The thickness and material of the insulation layer 34 partially determine the breakdown field/voltage, hence the write voltage of the OTP anti-fuse. Since the electric field in a dielectric layer is inversely proportional to its thickness, a thin insulation layer 34 is more likely to be broken down, and the write voltage can be lowered. In the preferred embodiment, insulation layer 34 has a thickness of less than about 1000 Å, and more preferably between about 50 Å and about 200 Å.

Insulation layer 34 is preferably formed conformally on sidewalls of trench opening 130 and via opening 128. Preferably, the thickness of the insulation layer 34 on the sidewalls of trench opening 130 and via opening 128 should not cause the breakdown of the insulation layer 34 when applied with a read voltage, for example, 1.2V. To make OTP anti-fuses fully compatible with CMOS circuits, the optimum thickness and material of the thin insulation layer 34 is preferably determined by the voltages that can be supplied by CMOS circuits. In the preferred embodiment, a write voltage of 5 volts or lower is preferred.

In FIG. 6, a photo resist 36 is formed and patterned. In the preferred embodiment, only the region over trench opening 130 is masked by photo resist 36. The remaining portions of photo resist 36 are removed. Alternatively, the entire region 100 is masked, and region 200 is exposed. The exposed portions of insulation layer 34 are then removed, preferably by etching, and the remaining portion of the insulation layer 34 is denoted as dielectric layer 134. Next, photo resist 36 is removed.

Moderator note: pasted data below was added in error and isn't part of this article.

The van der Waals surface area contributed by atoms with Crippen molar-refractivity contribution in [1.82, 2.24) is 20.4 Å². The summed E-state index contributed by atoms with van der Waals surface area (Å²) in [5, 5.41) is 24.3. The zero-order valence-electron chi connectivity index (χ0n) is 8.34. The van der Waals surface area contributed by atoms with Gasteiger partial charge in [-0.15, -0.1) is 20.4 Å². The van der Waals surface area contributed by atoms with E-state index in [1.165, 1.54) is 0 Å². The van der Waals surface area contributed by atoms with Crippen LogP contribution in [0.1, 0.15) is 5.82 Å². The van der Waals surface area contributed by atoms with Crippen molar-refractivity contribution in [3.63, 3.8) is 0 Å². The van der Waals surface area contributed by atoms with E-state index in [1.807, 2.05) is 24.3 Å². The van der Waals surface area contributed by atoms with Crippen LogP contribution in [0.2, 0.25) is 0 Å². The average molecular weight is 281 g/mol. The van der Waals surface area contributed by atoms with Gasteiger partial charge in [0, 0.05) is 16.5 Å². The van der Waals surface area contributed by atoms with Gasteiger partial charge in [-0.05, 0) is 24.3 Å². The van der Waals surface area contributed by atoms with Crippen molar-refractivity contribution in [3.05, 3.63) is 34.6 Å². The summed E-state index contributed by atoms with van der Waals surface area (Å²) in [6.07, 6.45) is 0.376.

In alternative embodiments, the formation of insulation layer 134 includes forming a photo resist (not shown) covering region 200 while leaving region 100 exposed, and blanket forming the dielectric layer 134. When the photo resist is removed, the portion of insulation layer 34 on the photo resist is also removed.

Referring to FIG. 7, a second diffusion barrier layer 38 is formed. The materials and formation methods are similar to those of first barrier layer 32, thus are not repeated herein.

FIG. 8 illustrates the formation of upper-level metal lines 142 and 242 connecting to vias 140 and 240 in regions 100 and 200, respectively. As is known in the art, metal lines 142 and 242 may be formed by filling trench openings 130 and 230 and via openings 128 and 228 with a metallic material, preferably copper or copper alloys. A CMP is then performed to remove excess material. First diffusion barrier layer 32, insulation layer 134, and second diffusion barrier layer 38 may have portions over the top surface of trench IMD layer 26. Preferably, these portions are also removed by CMP. The remaining portions of first diffusion barrier layer 32 and second diffusion barrier layer 38 form diffusion layers 132 and 138 in region 100 and diffusion layers 232 and 238 in region 200.